What component(s) of this phrase in Welsh indicates the preterite? Does "ers" imply that the following idea occurs in past tense?
These i-dot patterns are tenseless - there is no conjugated verb to tell you when the action is happening. Any tense comes from the context.
In this particular case the meaning of *ers i... * is 'since'. This tends to suggest something happening in the past. Which particular past tense would come from the context.
Yeah, in Welsh after words like ers, cyn (before) or ar ôl (after), you write in the present tense (not sure of the technical name of that tense, sorry).
So it's not classed as the present tense way of writing, even though it's the same unconjugated form that you'd use in present tense? Interesting.
I definitely need to learn more about the technical side of all these terms and whatever, you got any suggestions for learning more? Thanks :)
Right; mynd is the verb-noun or verbal noun and doesn't belong to any particular tense, though you do use it for present-tense sentences, among other things.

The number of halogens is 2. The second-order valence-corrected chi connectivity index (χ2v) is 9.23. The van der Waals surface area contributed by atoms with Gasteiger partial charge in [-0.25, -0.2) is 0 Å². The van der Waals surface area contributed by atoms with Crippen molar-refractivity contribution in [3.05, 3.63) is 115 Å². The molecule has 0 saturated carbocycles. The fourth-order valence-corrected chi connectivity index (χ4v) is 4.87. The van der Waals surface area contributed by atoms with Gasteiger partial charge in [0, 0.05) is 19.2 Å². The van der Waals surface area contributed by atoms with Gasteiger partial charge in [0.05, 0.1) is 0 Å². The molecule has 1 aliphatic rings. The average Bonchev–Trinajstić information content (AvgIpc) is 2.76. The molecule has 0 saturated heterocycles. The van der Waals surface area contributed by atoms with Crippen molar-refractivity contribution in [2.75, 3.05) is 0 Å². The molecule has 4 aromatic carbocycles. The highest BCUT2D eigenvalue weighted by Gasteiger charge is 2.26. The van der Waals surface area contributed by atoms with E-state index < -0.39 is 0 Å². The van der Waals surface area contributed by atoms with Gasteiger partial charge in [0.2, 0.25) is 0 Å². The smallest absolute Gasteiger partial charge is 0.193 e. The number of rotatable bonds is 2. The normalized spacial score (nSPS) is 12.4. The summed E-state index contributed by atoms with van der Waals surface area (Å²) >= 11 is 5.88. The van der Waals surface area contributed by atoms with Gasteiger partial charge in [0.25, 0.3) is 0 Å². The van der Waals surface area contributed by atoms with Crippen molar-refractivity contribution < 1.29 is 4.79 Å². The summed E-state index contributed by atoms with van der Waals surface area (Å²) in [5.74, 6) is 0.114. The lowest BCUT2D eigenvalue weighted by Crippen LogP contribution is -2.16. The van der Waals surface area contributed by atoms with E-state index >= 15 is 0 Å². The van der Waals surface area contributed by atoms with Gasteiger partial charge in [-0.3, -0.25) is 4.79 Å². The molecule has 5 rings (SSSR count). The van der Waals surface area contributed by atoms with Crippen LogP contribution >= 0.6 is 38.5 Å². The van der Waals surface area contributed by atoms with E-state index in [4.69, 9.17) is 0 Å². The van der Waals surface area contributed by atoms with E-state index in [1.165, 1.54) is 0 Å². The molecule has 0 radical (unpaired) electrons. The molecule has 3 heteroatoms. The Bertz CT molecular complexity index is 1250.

But you'd also use it for past continuous, I think ("O'n i'n mynd i'r swyddfa" for "I was going to the office"), and in places where we'd use the infinitive in English such as after "can, must, want to", etc.
Yeah, you're right about using it in those circumstances, just wasn't sure of the correct way of expressing that - hence why I need to learn more about grammar :)
Is this 'since' like "from the time that you went" or "because of the fact that you went"?
No, that has a different meaning in English, similar to 'because', and it uses a different pattern in Welsh, using gan':
- Gan fod ti'n mynd i'r dref fodd bynnag, gei di brynu selsig i ni, os gweli di'n dda? - Since you're going into town anyway, will you buy some sausages for us, please?